The latest development is that the Ministry of Education has finally completed the new law draft, and it should be passed in the Parliament in the first half of this year. A glance at its articles suggests this will also be a provisional law, since some major issues are still either left aside or simply rewritten from the former acts. The new, Europe-oriented, policy that Serbia is eager to follow is seen in the Law draft, too - for instance, all the trademarks of Bologna Declaration are to be respected. As far as the regime of studies is concerned, this means mainly undergraduate studies will be shortened, and the procedure towards a doctoral degree simplified. Today, undergraduate studies last 4 to 6 years, master's studies 2 to 3 years, and another 5 years are officially needed (rarely respected!) to get one's Ph.D. The new ratio is supposed to follow the 'new German' procedure of 3 - 2 - 3 years (B.Sc., M.Sc., Ph.D.). This is seen as too short, especially in the Slavic tradition which views Universities as much more generally-oriented schools than technically-aimed colleges present worldwide, so that many professors insist that at least 4 years be allowed for undergraduate study, perhaps just for those excellent students who want to be given an honours diploma. Anglo-Saxon system is mentioned as an example of such high education.
The second problem of undergraduate studies in Serbia is that they are way too difficult - best students are really little geniuses who end up top experts of world institutions once they flee the country to get a decent payoff for their hardworking student years, but those mediocre and poor ones simply cannot end their studies on time. The result: the average period of studying is prolonged to 7 or 8 years in some faculties, and this is devastating for the nation's economy. Therefore, the second aim is to make the theoretical part of studies easier, whereas the resources for practical studies and more extensive research (now virtually nonexistent) will also be collected, some from foreign funders.

The third problem is that of obsolete organization. Faculties are even physically detached, in different parts of towns, and they rarely cooperate in research. Multidisciplinary research is seen as eccentricity. For instance, the author of this text is working on a master's thesis on the interrelation between linguistic and musical cognitive faculties. The research ranges from generative linguistics, through music psychology, to neuroscience. Needless to say, many local whizzes look upon him as a weirdo, saying linguistic research should deal with adjectives, adverbs or nouns, and "what the heck has music got with it?" In other words, people are simply unadjusted to the new trends, and this must be corrected, too. Participation in TEMPUS projects, started last year at some departments, will introduce optional and multidisciplinary courses as one of the trademarks of the new Serbian University - but this is just an idea at the time being.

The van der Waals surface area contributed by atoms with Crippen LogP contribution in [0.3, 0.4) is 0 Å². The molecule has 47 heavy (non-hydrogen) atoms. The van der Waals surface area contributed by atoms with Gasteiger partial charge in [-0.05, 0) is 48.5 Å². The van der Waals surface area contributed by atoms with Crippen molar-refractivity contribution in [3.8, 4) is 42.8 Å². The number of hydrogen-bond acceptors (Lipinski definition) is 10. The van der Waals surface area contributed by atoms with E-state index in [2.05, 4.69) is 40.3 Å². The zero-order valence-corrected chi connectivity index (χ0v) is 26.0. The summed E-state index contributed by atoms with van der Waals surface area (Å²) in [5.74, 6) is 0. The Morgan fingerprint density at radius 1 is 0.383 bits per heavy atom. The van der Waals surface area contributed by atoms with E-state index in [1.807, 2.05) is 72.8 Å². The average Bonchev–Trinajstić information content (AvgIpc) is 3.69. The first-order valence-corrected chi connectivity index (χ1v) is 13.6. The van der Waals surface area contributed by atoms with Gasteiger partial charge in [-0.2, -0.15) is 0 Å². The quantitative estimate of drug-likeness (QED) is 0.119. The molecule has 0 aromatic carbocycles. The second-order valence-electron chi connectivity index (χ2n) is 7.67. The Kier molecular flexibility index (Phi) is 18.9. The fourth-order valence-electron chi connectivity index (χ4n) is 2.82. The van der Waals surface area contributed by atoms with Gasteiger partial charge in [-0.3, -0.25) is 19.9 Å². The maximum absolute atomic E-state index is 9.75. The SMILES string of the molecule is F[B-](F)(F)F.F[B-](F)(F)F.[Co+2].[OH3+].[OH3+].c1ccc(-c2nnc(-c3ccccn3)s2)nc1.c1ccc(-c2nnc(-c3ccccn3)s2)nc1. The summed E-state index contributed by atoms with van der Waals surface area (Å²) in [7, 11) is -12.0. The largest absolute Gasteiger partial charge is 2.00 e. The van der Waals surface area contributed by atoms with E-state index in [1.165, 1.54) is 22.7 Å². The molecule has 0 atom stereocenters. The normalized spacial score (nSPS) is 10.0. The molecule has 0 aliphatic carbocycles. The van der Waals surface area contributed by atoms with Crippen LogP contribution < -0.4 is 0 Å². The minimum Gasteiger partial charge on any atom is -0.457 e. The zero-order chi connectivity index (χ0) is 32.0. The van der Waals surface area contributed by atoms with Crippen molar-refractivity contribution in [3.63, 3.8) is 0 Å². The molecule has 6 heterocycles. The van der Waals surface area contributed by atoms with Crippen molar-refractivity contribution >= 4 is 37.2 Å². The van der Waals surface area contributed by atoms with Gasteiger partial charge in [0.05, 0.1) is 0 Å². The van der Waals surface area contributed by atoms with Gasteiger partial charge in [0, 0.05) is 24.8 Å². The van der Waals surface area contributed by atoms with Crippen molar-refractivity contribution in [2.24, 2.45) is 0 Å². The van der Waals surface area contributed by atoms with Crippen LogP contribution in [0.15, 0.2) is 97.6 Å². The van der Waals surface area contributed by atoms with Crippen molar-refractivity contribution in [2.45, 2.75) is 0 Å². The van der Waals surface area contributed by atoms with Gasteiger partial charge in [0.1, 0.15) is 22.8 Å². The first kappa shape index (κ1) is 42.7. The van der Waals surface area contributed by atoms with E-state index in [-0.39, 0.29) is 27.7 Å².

Controlwise, the new Government has decided to restore the autonomy to the University. Therefore, Rectors (University Presidents) and Deans will be appointed by the University Senate, and new faculties will be opened and old ones closed up by the Accreditation Committee. Both bodies are a novelty in the Serbian academic life. Students are promised they will be given more influence in decision making, and their proposals will be seriously considered in faculty management. Their interests will be defended by the Student Parliament, a body with representatives from all relevant student organizations (not just one of them, as was the case until recently). Armed persons will finally be disallowed from entering university premises, except in special cases of alert, and only if invited by the Dean or Rector, which is seen as a symbolic return to the University autonomy. Finally, the new law draft proposes some measures against corruption, which has flourished in many areas, University included in the previous years. Allegedly, faculties which 'pull some strings' to admit more students than allowed, will be fined up to 200,000 dinars. How much of this will become reality, we shall see soon.
In the end - one might just repeat that the situation is changing, but not rapidly. Serbia is already hopelessly late, and it is an open question why the Government did not step up the process of passing the new University law. Naturally, it is not only the law as a piece of paper that will change the university instantly. However, its fast adoption seems necessary as a first step toward a better academic future.